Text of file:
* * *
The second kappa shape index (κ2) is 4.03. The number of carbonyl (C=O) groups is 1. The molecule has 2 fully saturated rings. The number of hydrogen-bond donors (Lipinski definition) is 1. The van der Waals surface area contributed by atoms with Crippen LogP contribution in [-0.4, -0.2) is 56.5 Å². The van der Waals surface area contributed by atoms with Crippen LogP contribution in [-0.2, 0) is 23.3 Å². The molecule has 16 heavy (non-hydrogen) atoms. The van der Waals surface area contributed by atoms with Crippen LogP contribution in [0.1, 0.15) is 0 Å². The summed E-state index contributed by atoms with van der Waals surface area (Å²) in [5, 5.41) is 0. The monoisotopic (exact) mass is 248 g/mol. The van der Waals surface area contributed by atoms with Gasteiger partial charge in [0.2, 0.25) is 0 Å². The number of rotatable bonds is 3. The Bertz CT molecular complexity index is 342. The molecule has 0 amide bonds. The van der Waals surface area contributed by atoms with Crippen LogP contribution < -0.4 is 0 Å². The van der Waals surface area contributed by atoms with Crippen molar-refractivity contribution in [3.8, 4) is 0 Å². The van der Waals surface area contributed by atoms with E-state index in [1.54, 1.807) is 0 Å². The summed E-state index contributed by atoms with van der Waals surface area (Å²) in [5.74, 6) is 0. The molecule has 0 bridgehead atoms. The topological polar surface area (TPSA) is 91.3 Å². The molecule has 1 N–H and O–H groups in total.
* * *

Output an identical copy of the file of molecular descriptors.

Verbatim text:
The second kappa shape index (κ2) is 4.03. The number of carbonyl (C=O) groups is 1. The molecule has 2 fully saturated rings. The number of hydrogen-bond donors (Lipinski definition) is 1. The van der Waals surface area contributed by atoms with Crippen LogP contribution in [-0.4, -0.2) is 56.5 Å². The van der Waals surface area contributed by atoms with Crippen LogP contribution in [-0.2, 0) is 23.3 Å². The molecule has 16 heavy (non-hydrogen) atoms. The van der Waals surface area contributed by atoms with Crippen LogP contribution in [0.1, 0.15) is 0 Å². The summed E-state index contributed by atoms with van der Waals surface area (Å²) in [5, 5.41) is 0. The monoisotopic (exact) mass is 248 g/mol. The van der Waals surface area contributed by atoms with Gasteiger partial charge in [0.2, 0.25) is 0 Å². The number of rotatable bonds is 3. The Bertz CT molecular complexity index is 342. The molecule has 0 amide bonds. The van der Waals surface area contributed by atoms with Crippen LogP contribution < -0.4 is 0 Å². The van der Waals surface area contributed by atoms with Crippen molar-refractivity contribution in [3.8, 4) is 0 Å². The van der Waals surface area contributed by atoms with E-state index in [1.54, 1.807) is 0 Å². The summed E-state index contributed by atoms with van der Waals surface area (Å²) in [5.74, 6) is 0. The molecule has 0 bridgehead atoms. The topological polar surface area (TPSA) is 91.3 Å². The molecule has 1 N–H and O–H groups in total.